- Travel and Places»
- Visiting North America
The Stony Dell Resort in Arlington, Missouri: A Route 66 Ruin
Hidden in the Brush
While traffic speeds along, those that know to look notice an elaborate stone archway hidden in the brush, near an abandoned house with an old painted sign offering "Gas, Food, Bait, and Hand-made gifts."
This is what remains of Stony Dell Resort.
Geographic location of former Stony Dell Resort
A resort for soldier and churchgoer alike
In the 1930s and 40s the town of Arlington, Missouri experienced a boom. It was near Fort Leonard Wood which, during the war years, resulted in heavy military traffic. It was also located on Route 66, which carried most of the nation's shiny, new automobiles between Chicago and Los Angeles .
In 1932, George Prewett constructed Stony Dell Resort, with incredible stonework and an enormous swimming pool, to capitalize on the highway near Arlington. It quickly became a destination for soldiers on leave, people traveling along Route 66, and locals like Cordell Webb's church youth group.
During this time, movie star Mae West paid one or more visits to Stony Dell - a fact that became a local point of pride for years.
In Jack Rittenhouse's 1946 Guide Book to Highway 66, the first of its kind detailing Route 66, he notes that the resort has several stone buildings, a swimming pool, a store, several cabins, and a justice of the peace.
It is likely, then, that Stony Dell was a wedding destination.
The Artesian Well
Stony Dell Resort made the most of its proximity to an artesian well that still exists.
Its best-known feature was a 100 foot long rock swimming pool, fed by the well via a large stone fountain. People remember the pool being extremely cold, as a result. So popular were the swimming pool and picnic areas that traffic along Route 66 would jam, and police would be called to direct traffic.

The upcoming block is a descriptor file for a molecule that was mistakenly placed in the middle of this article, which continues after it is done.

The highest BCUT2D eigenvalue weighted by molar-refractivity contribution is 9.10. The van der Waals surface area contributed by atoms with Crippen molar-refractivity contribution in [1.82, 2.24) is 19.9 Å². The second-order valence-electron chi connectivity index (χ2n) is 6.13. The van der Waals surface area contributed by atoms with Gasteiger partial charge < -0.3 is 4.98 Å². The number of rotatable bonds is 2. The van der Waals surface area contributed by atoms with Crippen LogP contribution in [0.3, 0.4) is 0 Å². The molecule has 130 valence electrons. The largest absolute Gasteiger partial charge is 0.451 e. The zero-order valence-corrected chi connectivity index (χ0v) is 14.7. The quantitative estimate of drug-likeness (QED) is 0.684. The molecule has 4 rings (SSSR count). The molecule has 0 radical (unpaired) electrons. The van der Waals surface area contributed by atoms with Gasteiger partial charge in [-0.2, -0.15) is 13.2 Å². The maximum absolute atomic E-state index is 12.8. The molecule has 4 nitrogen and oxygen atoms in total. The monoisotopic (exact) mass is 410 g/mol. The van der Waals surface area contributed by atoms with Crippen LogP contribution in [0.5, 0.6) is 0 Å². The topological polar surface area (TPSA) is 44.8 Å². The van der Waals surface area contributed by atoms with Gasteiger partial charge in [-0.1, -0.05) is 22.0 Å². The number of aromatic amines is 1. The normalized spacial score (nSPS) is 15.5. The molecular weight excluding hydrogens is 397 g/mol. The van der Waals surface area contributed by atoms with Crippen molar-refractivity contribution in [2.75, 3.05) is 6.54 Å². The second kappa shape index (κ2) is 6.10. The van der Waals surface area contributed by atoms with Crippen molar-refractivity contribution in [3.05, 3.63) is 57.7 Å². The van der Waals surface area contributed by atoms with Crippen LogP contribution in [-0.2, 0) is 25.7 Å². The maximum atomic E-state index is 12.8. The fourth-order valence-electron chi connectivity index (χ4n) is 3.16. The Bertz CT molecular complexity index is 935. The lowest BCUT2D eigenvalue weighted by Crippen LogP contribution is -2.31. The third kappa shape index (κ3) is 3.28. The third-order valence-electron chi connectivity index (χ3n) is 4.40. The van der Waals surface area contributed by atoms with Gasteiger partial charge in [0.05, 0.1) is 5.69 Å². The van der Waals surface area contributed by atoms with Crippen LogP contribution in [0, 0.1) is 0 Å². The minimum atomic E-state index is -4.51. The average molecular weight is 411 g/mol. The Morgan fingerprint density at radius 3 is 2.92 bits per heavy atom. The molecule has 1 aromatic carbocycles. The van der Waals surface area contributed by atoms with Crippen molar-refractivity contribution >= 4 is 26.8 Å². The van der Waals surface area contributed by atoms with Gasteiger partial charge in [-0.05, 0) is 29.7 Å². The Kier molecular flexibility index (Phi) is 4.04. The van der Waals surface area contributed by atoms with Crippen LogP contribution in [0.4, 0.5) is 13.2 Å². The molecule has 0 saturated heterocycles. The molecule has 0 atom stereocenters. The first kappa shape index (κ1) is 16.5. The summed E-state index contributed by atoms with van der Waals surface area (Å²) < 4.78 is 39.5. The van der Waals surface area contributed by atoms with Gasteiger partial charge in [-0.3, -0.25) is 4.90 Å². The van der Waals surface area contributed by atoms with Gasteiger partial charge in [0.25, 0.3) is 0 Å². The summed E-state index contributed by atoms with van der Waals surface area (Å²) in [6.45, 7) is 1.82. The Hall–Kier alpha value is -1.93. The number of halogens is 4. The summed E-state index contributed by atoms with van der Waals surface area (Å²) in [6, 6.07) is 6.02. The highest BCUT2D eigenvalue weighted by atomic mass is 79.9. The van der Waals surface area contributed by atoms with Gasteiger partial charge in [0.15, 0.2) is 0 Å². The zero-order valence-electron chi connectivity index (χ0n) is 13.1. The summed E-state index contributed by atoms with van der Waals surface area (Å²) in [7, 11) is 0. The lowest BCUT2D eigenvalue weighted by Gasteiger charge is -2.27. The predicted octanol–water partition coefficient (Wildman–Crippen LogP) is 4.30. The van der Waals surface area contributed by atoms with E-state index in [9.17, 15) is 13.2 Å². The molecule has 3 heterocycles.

The well water was sold in the Stony Dell gift shop, as is seen in some pictures, but perhaps most interestingly, artesian water fed tanks in the restaurant where live fish were kept. Diners could select the fish they wanted for dinner that evening.
The war years
A personal memory...
In 2006, local resident Cordell Webb wrote a personal account of growing up near Stony Dell and the Gasconade River. The full text can be found here.
Decline and Demise
By 1946, the town of Arlington had already been bypassed by a wider alignment of Route 66, better able to handle the military traffic passing through. It immediately began to fizzle. Jack Rittenhouse listed it, in his 1947 guide, as "a small, old-style village whose main street was cut off by a new highway."
A man named Rowe Carney purchased the buildings of Arlington with the intent to develop it as a resort, though those plans never came to fruition. Arlington exists today in name only, with a few small buildings as a reminder that anything was there at all.
Stony Dell Resort was run from 1954-1967 by Fred Widener, though by the '60s it was showing signs of age and wear. Stony Dell's golden era had passed. Finally, in 1967, the south half of Stony Dell Resort- the entire swimming complex - was torn down to accommodate the interstate that still runs past.
A video including the remains of Stony Dell Resort
Pictures of Stony Dell today
- Stony Dell Resort, Arlington, Missouri Image Gallery
A waymarked image gallery of what remains today of the Stony Dell Resort